Cathedral of Saint Thomas More


Founding Pastor: Rev. Edwin J. Lee, appointed on November 29, 1938.
Parish Founded: 1938
Church Dedication: The first church building was erected in 1942 in what is now the north wing of the school.
Additional Dates of Importance:  Work began on the existing church in 1950, where, until 1961, services were held in the “crypt church.” What is now familiar to us as the Cathedral was dedicated by Bishop John J. Russel of the Diocese of Richmond on December 9, 1961. In 2015, the Cathedral was renovated to its current appearance.

School Information:

Saint Thomas More Cathedral School
Founded: 1944
Founding Pastor: Rev. Arthur Taylor

Led by Mother St. Paul and staffed by the Sisters, Servants of the Immaculate Heart of Mary (IHM), STM opened in 1944 with kindergarten, first and second grades. After the landmark U.S. Supreme Court case of Brown v. Education, which ended the “separate but equal” system in schools, STM was one of the first in Northern Virginia to desegregate. It is this sense of welcome that is a cornerstone and hallmark of our school family. The IHM sisters served faithfully until their departure in 1998. STM is a diverse community with students coming from all over Northern Virginia, Washington and Maryland. In 2006, the school became a National Blue Ribbon awardee for academic excellence. In 2020, STM was named a Purple Star School by the Virginia Department of Education. The Purple Star designation is awarded to military-friendly schools that have demonstrated their commitment to meeting the needs of military-connected students and their families. STEM is extremely important here. In 2013, the school was the first elementary school to build, test and launch a cube satellite. In 2019-2020, the school celebrated its 75th Anniversary and inaugurated an Alumni Service Award named after Sr. Maria Angelica, a long-serving IHM. STM is blessed with an active and committed school family whose commitment to service and outreach is well known. Its community events such as the Auction, Race for Education and new golf tournament for the Elizabeth Ann Seton Scholarship Fund are vehicles for both fellowship and stewardship.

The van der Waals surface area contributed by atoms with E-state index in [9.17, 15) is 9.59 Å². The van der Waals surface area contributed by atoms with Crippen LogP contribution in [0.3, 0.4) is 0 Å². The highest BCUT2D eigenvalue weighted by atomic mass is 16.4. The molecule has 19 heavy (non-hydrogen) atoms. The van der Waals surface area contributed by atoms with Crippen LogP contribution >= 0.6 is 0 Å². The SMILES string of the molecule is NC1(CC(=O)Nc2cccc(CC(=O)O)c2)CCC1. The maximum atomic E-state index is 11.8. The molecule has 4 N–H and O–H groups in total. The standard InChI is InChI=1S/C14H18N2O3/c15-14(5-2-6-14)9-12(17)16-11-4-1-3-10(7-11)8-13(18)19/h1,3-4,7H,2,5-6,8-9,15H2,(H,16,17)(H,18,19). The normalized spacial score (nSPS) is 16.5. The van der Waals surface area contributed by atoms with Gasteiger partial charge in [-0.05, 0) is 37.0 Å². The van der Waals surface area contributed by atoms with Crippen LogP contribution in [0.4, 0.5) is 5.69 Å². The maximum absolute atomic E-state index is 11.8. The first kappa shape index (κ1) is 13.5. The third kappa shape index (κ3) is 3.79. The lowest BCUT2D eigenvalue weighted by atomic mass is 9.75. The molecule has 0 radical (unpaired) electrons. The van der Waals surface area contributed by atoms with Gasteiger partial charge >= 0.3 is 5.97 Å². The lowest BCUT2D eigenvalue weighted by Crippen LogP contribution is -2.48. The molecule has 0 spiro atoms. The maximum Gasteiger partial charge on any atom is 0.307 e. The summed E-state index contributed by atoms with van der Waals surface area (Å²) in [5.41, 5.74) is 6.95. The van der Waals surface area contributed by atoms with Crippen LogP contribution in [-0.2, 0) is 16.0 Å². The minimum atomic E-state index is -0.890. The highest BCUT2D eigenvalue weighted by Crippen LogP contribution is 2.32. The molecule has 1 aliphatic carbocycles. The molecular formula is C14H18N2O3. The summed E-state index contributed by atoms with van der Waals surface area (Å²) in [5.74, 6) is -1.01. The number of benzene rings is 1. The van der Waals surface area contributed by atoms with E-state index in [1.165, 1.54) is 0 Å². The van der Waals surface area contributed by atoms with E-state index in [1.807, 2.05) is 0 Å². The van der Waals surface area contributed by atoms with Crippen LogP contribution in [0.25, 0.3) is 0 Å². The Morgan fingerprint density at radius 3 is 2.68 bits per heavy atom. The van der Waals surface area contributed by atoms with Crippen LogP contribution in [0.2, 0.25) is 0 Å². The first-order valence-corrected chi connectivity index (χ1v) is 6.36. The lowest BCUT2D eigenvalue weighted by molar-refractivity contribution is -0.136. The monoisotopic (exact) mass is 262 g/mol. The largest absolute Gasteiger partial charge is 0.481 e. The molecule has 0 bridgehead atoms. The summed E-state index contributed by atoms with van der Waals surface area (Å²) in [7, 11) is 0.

What Makes This Parish Unique?

In addition to a vibrant parish community, Saint Thomas More is also the “mother church” of the Diocese. As such, it is home for the countless number of faithful who come for diocesan events such as jubilee Masses, ordinations and other spiritual and sacramental occasions. The parish is proud of its Cathedral Choir, which for more than 50 years has sung joyfully unto the Lord. It is also especially proud that it was its school that was one of the first in Northern Virginia to desegregate. All are welcome at STM!

Parish History:

A church with humble beginnings, yet with dedicated and committed parishioners, Saint Thomas More eventually became the “Mother Church of the Diocese.” As the Diocese of Richmond grew in Northern Virginia, new parishes flourished. So, it was Bishop Andrew Brennan of Richmond who sent Fr. Edwin Lee to build a house of God in Arlington. Imbued with energy, determination and faith, Fr. Lee led his flock through early days of a burgeoning parish population. The parish worshipped in buildings that were destined to become the nucleus of a school. From its earliest days, Saint Thomas More was a spiritual home to military and diplomatic personnel as well as government employees. With Fr. Lee's retirement due to ill health (he died in 1945), Rev. Andrew Taylor was installed as the second pastor of STM in 1944.